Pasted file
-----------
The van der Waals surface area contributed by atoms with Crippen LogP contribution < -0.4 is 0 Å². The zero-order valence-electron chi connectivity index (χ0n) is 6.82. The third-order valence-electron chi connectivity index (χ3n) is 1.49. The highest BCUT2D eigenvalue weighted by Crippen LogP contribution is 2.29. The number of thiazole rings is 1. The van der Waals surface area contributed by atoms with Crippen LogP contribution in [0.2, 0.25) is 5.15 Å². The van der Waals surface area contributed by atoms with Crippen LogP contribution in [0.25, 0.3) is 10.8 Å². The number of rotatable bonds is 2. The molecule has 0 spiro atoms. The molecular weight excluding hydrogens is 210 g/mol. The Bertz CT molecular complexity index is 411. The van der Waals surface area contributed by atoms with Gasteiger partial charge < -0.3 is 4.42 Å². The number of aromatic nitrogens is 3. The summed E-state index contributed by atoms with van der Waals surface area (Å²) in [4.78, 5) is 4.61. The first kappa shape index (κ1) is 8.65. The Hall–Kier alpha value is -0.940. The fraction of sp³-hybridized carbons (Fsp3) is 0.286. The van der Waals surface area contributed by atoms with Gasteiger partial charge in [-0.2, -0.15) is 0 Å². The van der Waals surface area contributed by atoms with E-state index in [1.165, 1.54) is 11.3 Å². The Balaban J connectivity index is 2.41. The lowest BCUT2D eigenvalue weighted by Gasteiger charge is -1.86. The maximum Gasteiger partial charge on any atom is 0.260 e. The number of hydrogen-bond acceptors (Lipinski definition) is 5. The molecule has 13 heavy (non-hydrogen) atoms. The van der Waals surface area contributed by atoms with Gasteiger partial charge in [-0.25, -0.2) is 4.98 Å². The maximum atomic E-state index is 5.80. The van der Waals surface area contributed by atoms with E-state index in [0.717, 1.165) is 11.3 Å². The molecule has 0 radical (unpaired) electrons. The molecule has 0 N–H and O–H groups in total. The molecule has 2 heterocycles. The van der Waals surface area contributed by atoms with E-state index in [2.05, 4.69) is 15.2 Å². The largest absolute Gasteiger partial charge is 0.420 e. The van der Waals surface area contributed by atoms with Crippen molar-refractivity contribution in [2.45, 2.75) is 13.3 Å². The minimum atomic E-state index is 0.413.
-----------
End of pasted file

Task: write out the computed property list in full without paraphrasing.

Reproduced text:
The van der Waals surface area contributed by atoms with Crippen LogP contribution < -0.4 is 0 Å². The zero-order valence-electron chi connectivity index (χ0n) is 6.82. The third-order valence-electron chi connectivity index (χ3n) is 1.49. The highest BCUT2D eigenvalue weighted by Crippen LogP contribution is 2.29. The number of thiazole rings is 1. The van der Waals surface area contributed by atoms with Crippen LogP contribution in [0.2, 0.25) is 5.15 Å². The van der Waals surface area contributed by atoms with Crippen LogP contribution in [0.25, 0.3) is 10.8 Å². The number of rotatable bonds is 2. The molecule has 0 spiro atoms. The molecular weight excluding hydrogens is 210 g/mol. The Bertz CT molecular complexity index is 411. The van der Waals surface area contributed by atoms with Gasteiger partial charge < -0.3 is 4.42 Å². The number of aromatic nitrogens is 3. The summed E-state index contributed by atoms with van der Waals surface area (Å²) in [4.78, 5) is 4.61. The first kappa shape index (κ1) is 8.65. The Hall–Kier alpha value is -0.940. The fraction of sp³-hybridized carbons (Fsp3) is 0.286. The van der Waals surface area contributed by atoms with Gasteiger partial charge in [-0.2, -0.15) is 0 Å². The van der Waals surface area contributed by atoms with E-state index in [1.165, 1.54) is 11.3 Å². The Balaban J connectivity index is 2.41. The lowest BCUT2D eigenvalue weighted by Gasteiger charge is -1.86. The maximum Gasteiger partial charge on any atom is 0.260 e. The number of hydrogen-bond acceptors (Lipinski definition) is 5. The molecule has 13 heavy (non-hydrogen) atoms. The van der Waals surface area contributed by atoms with Gasteiger partial charge in [-0.25, -0.2) is 4.98 Å². The maximum atomic E-state index is 5.80. The van der Waals surface area contributed by atoms with E-state index in [0.717, 1.165) is 11.3 Å². The molecule has 0 radical (unpaired) electrons. The molecule has 0 N–H and O–H groups in total. The molecule has 2 heterocycles. The van der Waals surface area contributed by atoms with E-state index in [2.05, 4.69) is 15.2 Å². The largest absolute Gasteiger partial charge is 0.420 e. The van der Waals surface area contributed by atoms with Crippen molar-refractivity contribution in [2.45, 2.75) is 13.3 Å². The minimum atomic E-state index is 0.413.